This Houston restaurant, designed by Michael Hsu Office of Architecture, takes cues from Japanese farmhouses, using timber and tiling to create a companionable atmosphere.
The sunken hearths that are the focal point of many rural homes in Japan were the starting point for the design team, who have created a scaled-up version of one of these for Uchiko Houston – the sister restaurant for Tyler Cole’s original.
Instead of being placed on the ground, the hearth has been turned into a reception area, framed by a partition wall made of latticed wooden beams, and with blue tiling and painting that nods to Japanese visual culture.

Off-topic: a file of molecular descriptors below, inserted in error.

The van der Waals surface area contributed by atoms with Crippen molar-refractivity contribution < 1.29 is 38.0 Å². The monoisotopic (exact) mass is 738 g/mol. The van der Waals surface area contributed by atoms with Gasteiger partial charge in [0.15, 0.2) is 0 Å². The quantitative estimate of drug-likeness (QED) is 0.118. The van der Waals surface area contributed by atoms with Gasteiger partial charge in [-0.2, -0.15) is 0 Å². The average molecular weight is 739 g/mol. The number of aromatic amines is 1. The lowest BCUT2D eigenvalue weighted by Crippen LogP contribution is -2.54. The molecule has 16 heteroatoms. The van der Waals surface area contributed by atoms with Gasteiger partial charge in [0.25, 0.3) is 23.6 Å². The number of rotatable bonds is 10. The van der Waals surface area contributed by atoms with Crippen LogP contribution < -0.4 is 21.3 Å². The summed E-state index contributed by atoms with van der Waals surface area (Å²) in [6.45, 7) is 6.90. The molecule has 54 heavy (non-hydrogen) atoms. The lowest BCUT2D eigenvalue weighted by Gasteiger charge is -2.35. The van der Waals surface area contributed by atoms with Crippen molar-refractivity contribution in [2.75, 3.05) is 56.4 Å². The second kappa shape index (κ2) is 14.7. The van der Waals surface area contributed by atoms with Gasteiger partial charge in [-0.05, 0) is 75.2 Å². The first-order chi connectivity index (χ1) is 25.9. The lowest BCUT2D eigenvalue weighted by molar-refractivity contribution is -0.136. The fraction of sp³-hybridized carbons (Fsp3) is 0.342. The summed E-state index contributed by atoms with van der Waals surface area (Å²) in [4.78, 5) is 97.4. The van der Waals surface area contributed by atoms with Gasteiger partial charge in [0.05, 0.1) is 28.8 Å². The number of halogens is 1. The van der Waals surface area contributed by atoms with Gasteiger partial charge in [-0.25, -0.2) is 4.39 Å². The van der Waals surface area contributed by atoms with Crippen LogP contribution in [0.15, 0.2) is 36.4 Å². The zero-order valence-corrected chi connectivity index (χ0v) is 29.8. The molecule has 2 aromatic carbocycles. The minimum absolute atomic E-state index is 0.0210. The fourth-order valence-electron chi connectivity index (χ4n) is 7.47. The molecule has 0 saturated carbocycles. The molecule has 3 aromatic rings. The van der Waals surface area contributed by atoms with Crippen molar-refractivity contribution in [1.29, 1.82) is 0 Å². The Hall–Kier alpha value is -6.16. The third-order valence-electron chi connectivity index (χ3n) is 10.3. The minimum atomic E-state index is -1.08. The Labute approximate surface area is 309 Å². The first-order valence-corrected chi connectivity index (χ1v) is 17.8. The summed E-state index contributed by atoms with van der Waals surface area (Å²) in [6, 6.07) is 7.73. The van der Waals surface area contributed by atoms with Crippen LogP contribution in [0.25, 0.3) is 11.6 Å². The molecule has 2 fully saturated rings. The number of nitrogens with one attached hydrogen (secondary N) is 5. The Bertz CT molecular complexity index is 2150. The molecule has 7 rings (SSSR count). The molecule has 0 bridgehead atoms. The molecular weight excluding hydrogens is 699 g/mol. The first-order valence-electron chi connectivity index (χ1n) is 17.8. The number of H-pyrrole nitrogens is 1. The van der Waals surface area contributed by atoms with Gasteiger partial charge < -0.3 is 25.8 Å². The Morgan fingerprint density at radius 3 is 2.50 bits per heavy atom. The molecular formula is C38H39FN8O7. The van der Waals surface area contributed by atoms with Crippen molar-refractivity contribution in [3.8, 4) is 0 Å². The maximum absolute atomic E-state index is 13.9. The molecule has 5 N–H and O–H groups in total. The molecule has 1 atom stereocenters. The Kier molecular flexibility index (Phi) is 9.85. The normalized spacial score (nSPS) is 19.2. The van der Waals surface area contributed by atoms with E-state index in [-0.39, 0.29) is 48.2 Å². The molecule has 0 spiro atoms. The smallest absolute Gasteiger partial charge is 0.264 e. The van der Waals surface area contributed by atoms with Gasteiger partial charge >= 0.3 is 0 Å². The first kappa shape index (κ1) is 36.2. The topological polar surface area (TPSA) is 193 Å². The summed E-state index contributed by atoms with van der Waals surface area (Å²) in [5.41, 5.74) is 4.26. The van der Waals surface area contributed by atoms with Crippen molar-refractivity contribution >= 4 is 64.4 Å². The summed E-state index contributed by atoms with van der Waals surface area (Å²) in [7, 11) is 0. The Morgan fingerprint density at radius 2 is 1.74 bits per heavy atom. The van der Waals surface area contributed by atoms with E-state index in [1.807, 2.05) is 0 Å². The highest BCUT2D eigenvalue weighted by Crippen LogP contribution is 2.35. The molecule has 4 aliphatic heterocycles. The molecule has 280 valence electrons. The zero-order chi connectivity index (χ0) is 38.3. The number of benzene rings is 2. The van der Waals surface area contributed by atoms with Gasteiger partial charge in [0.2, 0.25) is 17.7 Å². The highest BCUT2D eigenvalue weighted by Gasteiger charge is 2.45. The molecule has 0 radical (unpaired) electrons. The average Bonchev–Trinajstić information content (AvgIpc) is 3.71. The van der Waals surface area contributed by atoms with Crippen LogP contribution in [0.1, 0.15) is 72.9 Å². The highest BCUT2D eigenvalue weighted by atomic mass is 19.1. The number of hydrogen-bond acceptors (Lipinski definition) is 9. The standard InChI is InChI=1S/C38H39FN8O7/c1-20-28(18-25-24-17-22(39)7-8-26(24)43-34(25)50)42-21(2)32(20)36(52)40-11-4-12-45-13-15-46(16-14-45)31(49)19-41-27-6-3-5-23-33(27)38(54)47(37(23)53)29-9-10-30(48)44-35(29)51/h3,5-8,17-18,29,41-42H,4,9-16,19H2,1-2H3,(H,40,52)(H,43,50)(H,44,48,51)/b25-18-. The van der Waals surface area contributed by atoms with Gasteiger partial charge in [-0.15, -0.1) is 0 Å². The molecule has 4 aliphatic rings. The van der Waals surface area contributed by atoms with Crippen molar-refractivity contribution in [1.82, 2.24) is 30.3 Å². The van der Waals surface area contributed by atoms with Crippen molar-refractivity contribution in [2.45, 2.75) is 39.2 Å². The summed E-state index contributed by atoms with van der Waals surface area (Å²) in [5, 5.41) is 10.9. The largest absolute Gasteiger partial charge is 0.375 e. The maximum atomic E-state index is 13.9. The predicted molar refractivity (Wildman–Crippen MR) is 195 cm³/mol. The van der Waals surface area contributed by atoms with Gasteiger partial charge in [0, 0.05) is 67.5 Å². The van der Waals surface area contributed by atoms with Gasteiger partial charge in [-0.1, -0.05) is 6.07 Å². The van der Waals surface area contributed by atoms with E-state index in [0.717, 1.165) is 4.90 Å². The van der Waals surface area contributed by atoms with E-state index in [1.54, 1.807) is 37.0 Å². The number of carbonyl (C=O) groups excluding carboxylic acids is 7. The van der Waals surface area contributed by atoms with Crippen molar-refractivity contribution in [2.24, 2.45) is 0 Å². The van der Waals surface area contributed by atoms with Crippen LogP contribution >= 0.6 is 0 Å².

The theme continues elsewhere in the Houston restaurant, which owes its welcoming ambience to an abundance of wooden beams and flooring, leather and wood dining furniture, and globe-shaped pendants covered in a cast concrete shield.
The overall feeling is one of warmth, emphasised by the blue wallpaper and hand-painted mural that lines Uchiko’s walls and ceiling. Bigger parties can reserve the chef’s table, which sits beneath a theatrical, fringed light fitting.